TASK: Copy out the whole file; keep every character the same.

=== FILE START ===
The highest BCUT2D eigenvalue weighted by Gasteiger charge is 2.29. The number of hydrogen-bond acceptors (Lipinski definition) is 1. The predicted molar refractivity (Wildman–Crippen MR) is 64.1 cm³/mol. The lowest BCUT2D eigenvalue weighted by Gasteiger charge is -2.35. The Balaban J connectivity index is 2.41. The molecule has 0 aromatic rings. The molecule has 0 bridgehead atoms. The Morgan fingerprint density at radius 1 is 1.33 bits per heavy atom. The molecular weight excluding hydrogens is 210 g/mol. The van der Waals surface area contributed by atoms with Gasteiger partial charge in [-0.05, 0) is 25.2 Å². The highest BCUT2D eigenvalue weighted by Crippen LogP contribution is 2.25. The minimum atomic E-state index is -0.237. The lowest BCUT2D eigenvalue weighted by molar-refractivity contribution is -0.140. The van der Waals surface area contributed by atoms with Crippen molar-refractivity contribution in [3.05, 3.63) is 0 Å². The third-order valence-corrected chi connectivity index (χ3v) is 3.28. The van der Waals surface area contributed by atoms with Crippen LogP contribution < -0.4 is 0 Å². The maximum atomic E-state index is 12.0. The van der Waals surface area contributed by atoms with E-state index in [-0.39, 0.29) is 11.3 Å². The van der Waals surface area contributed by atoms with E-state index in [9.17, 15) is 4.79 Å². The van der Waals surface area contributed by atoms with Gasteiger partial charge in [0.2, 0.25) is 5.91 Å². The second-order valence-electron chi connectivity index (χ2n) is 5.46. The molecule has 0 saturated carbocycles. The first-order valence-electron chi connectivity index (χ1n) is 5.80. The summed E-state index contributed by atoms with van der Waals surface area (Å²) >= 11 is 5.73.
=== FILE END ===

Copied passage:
The highest BCUT2D eigenvalue weighted by Gasteiger charge is 2.29. The number of hydrogen-bond acceptors (Lipinski definition) is 1. The predicted molar refractivity (Wildman–Crippen MR) is 64.1 cm³/mol. The lowest BCUT2D eigenvalue weighted by Gasteiger charge is -2.35. The Balaban J connectivity index is 2.41. The molecule has 0 aromatic rings. The molecule has 0 bridgehead atoms. The Morgan fingerprint density at radius 1 is 1.33 bits per heavy atom. The molecular weight excluding hydrogens is 210 g/mol. The van der Waals surface area contributed by atoms with Gasteiger partial charge in [-0.05, 0) is 25.2 Å². The highest BCUT2D eigenvalue weighted by Crippen LogP contribution is 2.25. The minimum atomic E-state index is -0.237. The lowest BCUT2D eigenvalue weighted by molar-refractivity contribution is -0.140. The van der Waals surface area contributed by atoms with Crippen molar-refractivity contribution in [3.05, 3.63) is 0 Å². The third-order valence-corrected chi connectivity index (χ3v) is 3.28. The van der Waals surface area contributed by atoms with Crippen LogP contribution < -0.4 is 0 Å². The maximum atomic E-state index is 12.0. The van der Waals surface area contributed by atoms with E-state index in [-0.39, 0.29) is 11.3 Å². The van der Waals surface area contributed by atoms with E-state index in [9.17, 15) is 4.79 Å². The van der Waals surface area contributed by atoms with Gasteiger partial charge in [0.2, 0.25) is 5.91 Å². The second-order valence-electron chi connectivity index (χ2n) is 5.46. The molecule has 0 saturated carbocycles. The first-order valence-electron chi connectivity index (χ1n) is 5.80. The summed E-state index contributed by atoms with van der Waals surface area (Å²) >= 11 is 5.73.